I disagree with the person who wants to bulldoze the topic. Too often we are bullied into silence by those who frown upon enthusiasm and sincerity and child-like curiosity. They make it seem as if it is highly uncool to have a voice and to wonder aloud. They remain mute and contribute nothing to the discussion, other than to say that the topic is wrong.

I think it’s okay to wonder which pope was better than the others, and therefore, I think it’s okay to write about it, and to post comments.

But anyway, to return to my own topic, a person can be in direct conflict with another and yet find grounds to sympathize. As hard as it is, a defeated athlete can be a good sport, congratulating his rival at the end of the day. (And on the other side, a victorious athlete must not scoff at those who didn’t do as well.)

And speaking of competition, I like the story of how Hall and Oates met. They belonged to different bands and met each other at a band competition of sorts, when they both ran into the same service elevator (an emergency meant everyone had to leave). They discovered that they had so much in common with each other, and their friendship began.

The point is that you need to go beyond the specific object or accomplishment that causes you to have envy. Instead of resenting the person because of their possessions (material or non-material) take that person as part of your own group and be glad for their success.

Consideration Two: What harm does it do to you?

But if this is too difficult, then realize, at minimum, that another person’s enjoyment of something should not detract from your own enjoyment of life. If I enjoy my garden, that does not stop you from enjoying yours. Even if you cannot be happy for me, as a fellow resident of mountain standard time, or as a fellow gardener, or as a fellow lover of pretty stuff, then you can still be entirely happy with your enjoyment of your own garden or your own photographs of nature.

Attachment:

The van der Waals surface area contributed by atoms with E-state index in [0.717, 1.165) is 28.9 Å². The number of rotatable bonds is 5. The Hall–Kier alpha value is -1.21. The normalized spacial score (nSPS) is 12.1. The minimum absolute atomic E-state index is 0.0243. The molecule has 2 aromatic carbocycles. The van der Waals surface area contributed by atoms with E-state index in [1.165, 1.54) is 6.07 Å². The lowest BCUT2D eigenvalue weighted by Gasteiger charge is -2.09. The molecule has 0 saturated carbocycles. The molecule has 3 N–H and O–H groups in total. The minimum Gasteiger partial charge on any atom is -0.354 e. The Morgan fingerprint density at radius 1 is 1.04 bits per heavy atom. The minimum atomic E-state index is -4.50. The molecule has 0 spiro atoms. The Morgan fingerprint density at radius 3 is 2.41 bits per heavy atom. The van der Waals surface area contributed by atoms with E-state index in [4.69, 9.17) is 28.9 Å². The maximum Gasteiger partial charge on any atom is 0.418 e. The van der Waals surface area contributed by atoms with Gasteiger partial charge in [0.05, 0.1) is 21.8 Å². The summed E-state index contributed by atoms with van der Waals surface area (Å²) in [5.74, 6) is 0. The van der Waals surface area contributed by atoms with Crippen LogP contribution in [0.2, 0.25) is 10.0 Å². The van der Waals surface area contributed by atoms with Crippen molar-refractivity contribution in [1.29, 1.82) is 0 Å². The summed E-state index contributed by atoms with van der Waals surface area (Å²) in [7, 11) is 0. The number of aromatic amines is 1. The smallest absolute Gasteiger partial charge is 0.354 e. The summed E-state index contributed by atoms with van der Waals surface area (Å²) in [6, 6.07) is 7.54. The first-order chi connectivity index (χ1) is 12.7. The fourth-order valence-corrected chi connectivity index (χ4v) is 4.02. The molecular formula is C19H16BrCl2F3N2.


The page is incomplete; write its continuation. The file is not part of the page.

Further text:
Why should anyone begrudge the gifts of anyone else?

There is enough to go around.

God has no shortage of gifts that he can bestow. He knows how to multiply. He knows how to add.

In his omnipotence, benevolence, generosity and mercy, he gives his gifts to both those who are good and those who are bad. It does not mean that he has forgotten the thoughts and deeds of those who have evil intentions, but it is a sign of his patience with them and his invitation to those gone astray to mend their ways.

(If they do not repent, God’s forbearance will be taken into consideration — as yet another debit — so it all works out in the end.)

But God’s generous and almost-indiscriminating providence for others does not diminish his providence for me, or for you.

That’s good news. He’s not a shoe store that will run out of your size. If there’s a gift that he wants to give you, you’ll get it. Nothing will get in his way. Nobody can diminish your prize.

So put aside envy. Put aside jealousy. Banish such thoughts far from your mind. Another root of envy is distrust in God’s providence.

Consideration Three: God is looking out for you

God is good.

He knows what you like, and he knows what you dislike. He knows your pet peeves and he knows your fears. He knows your preferences and all of your desires. He knows how to give you the things that you want and he knows — even better than you — what would really hit the spot. He knows you through and through. And trust me, there is nothing about you which is too trivial, too silly or too human for him to understand.

His ‘business’ is people; his ‘business’ is you.

God knows what you want and he doesn’t laugh at it. He just wants you to trust, and he wants you to be patient.

Yes, this can be incredibly hard. I know it. However, I say to myself (or LoyalOne reminds me) that God’s timing is perfect. I say to myself (or WiseOne reminds me) that God is good. He always has a plan, even when all seems lost.

So don’t be distressed, and don’t look from side to side at what those around you are (apparently) enjoying or (apparently) achieving.

(Things are too often not how they appear.)

Pay no attention to them or to the lie that your time won’t come — that God won’t deliver.

God will.

He always does; he never fails. He knows all about the race and he knows all about the finish. Indeed, he is the God of last-minute reversals.

He hasn’t forgotten about you. He knows you entirely, and you are precious to him. He wants you to trust that he will provide; he will come through.

He wants you to be at peace.

If you then, who are evil, know how to give good gifts to your children, how much more will your father who is in heaven give good things to those who ask him!

— Matthew 7:11